The most straight forward technique is to stretch a single muscle a the origin and insertion (each end).  If you stretch the muscle by itself you will create a differential stretch between that muscle and the surrounding tissue.    Hold the stretch until you feel it release or relax.  Typically this is only a few ounces.  It works best if you can accurately visualize the muscle.  Anatomy books help.

Stretching stressed muscles at the origin and insertion has the advantage that the golgi organ is located where the muscle and tendon join.  This is the muscle's strain gauge.  Putting pressure her can cause the muscle to relax because it feels that it is too tense.

Don't fret about thinking if this in totally mechanical terms.  What we perceive is a combination of rational and extra rational.  (maybe a bit of irrational as well)  The rational is easy to understand and cultivate but the extra-rational is direct perception.   Some call it intuitive.   If you treat a person in a logical manner from a totally rational perspective you will miss much of the person.  We are too complex to totally understand by breaking our observations into components and putting together a view of a person for the component parts.  There is much we how and can not explain why.  We need to restrict how we treat people to the rational when the consequences of a wrong decision are potentially harmful.  That is why medicine restricts itself to scientifically based treatment.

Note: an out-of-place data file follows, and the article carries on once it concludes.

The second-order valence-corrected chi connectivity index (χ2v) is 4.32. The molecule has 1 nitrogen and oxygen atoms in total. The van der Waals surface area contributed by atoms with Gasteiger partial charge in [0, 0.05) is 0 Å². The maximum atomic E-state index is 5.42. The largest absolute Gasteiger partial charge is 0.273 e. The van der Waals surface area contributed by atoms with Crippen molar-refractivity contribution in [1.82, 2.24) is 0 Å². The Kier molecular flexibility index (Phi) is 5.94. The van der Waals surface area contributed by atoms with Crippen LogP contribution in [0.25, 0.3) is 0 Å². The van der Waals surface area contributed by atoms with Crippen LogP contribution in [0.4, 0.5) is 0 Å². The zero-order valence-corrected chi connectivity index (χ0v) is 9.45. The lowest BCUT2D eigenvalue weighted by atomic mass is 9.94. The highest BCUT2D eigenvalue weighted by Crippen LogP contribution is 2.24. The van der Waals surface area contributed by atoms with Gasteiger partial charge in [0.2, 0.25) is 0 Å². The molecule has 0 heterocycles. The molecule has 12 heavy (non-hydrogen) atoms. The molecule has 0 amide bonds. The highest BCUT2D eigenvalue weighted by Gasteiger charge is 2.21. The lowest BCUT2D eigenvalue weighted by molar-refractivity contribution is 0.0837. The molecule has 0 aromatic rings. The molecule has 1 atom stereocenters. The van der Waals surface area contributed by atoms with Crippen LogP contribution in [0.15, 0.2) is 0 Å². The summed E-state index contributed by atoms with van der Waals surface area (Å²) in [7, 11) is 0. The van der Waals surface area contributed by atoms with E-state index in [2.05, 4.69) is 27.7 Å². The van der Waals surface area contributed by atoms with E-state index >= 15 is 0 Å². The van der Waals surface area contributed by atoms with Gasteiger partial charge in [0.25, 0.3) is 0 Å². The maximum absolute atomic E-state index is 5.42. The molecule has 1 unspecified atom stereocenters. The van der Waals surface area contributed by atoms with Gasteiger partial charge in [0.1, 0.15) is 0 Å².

Because this type of work is safe, it benefits for a combinations of a studied approach and hunches.  If you feel that a stretch of this part in this direction came into you head for no explainable reason then maybe you are picking up on something that while you can not explain is non the less a valid thing to do.   The proof that this tough is valid is the outcome after trying it.

With experience you can learn to sense which hunches are good or not.  After a while you can learn to balance a systematic approach with what becomes an unspoken direct dialogue with the body.

If you want to try this with your partner you need to do so in a peer to peer relationship not one of therapist to patient.  It is the patient who is doing the healing and are not being "fixed".   It is a mutual exploration of the body.  The stretches and touch are to help the body understand how to heal itself.

Performance anxiety is the best way to insure that this does not work.  The pain especially if it is severe may create stress in both parties.  Often it is better to try this at first when the pain is less.   Patience, humor and playfulness are good.  Talking can also distract someone from getting too serious.  Rejoice in your successes understanding that if you don't succeed you are no worse  Often if you are not getting a response you are trying too hard.  You can work deep in the body with a very light touch.